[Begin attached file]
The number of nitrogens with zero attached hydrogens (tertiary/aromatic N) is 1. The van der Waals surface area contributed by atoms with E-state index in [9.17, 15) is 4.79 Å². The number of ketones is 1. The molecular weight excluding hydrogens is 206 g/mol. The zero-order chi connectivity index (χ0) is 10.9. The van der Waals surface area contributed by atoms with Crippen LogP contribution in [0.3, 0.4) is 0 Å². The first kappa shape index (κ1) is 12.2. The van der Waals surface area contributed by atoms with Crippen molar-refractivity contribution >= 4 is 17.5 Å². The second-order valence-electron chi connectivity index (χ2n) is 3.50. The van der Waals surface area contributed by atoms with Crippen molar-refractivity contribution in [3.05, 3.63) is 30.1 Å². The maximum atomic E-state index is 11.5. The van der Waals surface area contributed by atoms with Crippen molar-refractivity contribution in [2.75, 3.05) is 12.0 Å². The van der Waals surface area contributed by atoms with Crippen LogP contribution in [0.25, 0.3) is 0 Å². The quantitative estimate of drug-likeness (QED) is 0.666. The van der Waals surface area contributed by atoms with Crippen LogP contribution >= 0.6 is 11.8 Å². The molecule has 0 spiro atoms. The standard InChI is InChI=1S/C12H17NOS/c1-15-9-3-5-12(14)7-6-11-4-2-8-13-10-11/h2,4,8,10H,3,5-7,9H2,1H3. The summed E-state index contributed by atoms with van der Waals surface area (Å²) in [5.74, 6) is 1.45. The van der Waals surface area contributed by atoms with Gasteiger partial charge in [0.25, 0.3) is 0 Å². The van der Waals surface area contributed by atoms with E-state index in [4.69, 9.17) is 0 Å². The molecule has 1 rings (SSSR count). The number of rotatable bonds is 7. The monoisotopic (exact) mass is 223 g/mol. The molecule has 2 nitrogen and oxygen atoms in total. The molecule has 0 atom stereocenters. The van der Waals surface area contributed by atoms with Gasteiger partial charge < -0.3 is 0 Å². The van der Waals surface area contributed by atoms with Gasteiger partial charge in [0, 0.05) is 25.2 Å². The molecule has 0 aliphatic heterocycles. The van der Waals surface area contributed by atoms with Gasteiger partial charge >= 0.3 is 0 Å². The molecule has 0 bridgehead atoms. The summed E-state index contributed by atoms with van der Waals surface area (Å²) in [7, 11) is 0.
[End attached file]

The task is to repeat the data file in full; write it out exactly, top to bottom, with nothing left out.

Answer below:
The number of nitrogens with zero attached hydrogens (tertiary/aromatic N) is 1. The van der Waals surface area contributed by atoms with E-state index in [9.17, 15) is 4.79 Å². The number of ketones is 1. The molecular weight excluding hydrogens is 206 g/mol. The zero-order chi connectivity index (χ0) is 10.9. The van der Waals surface area contributed by atoms with Crippen LogP contribution in [0.3, 0.4) is 0 Å². The first kappa shape index (κ1) is 12.2. The van der Waals surface area contributed by atoms with Crippen molar-refractivity contribution >= 4 is 17.5 Å². The second-order valence-electron chi connectivity index (χ2n) is 3.50. The van der Waals surface area contributed by atoms with Crippen molar-refractivity contribution in [3.05, 3.63) is 30.1 Å². The maximum atomic E-state index is 11.5. The van der Waals surface area contributed by atoms with Crippen molar-refractivity contribution in [2.75, 3.05) is 12.0 Å². The van der Waals surface area contributed by atoms with Crippen LogP contribution in [0.25, 0.3) is 0 Å². The quantitative estimate of drug-likeness (QED) is 0.666. The van der Waals surface area contributed by atoms with Crippen LogP contribution >= 0.6 is 11.8 Å². The molecule has 0 spiro atoms. The standard InChI is InChI=1S/C12H17NOS/c1-15-9-3-5-12(14)7-6-11-4-2-8-13-10-11/h2,4,8,10H,3,5-7,9H2,1H3. The summed E-state index contributed by atoms with van der Waals surface area (Å²) in [5.74, 6) is 1.45. The van der Waals surface area contributed by atoms with Gasteiger partial charge in [0.25, 0.3) is 0 Å². The van der Waals surface area contributed by atoms with E-state index in [4.69, 9.17) is 0 Å². The molecule has 1 rings (SSSR count). The number of rotatable bonds is 7. The monoisotopic (exact) mass is 223 g/mol. The molecule has 2 nitrogen and oxygen atoms in total. The molecule has 0 atom stereocenters. The van der Waals surface area contributed by atoms with Gasteiger partial charge < -0.3 is 0 Å². The van der Waals surface area contributed by atoms with Gasteiger partial charge in [0, 0.05) is 25.2 Å². The molecule has 0 aliphatic heterocycles. The van der Waals surface area contributed by atoms with Gasteiger partial charge >= 0.3 is 0 Å². The molecule has 0 bridgehead atoms. The summed E-state index contributed by atoms with van der Waals surface area (Å²) in [7, 11) is 0.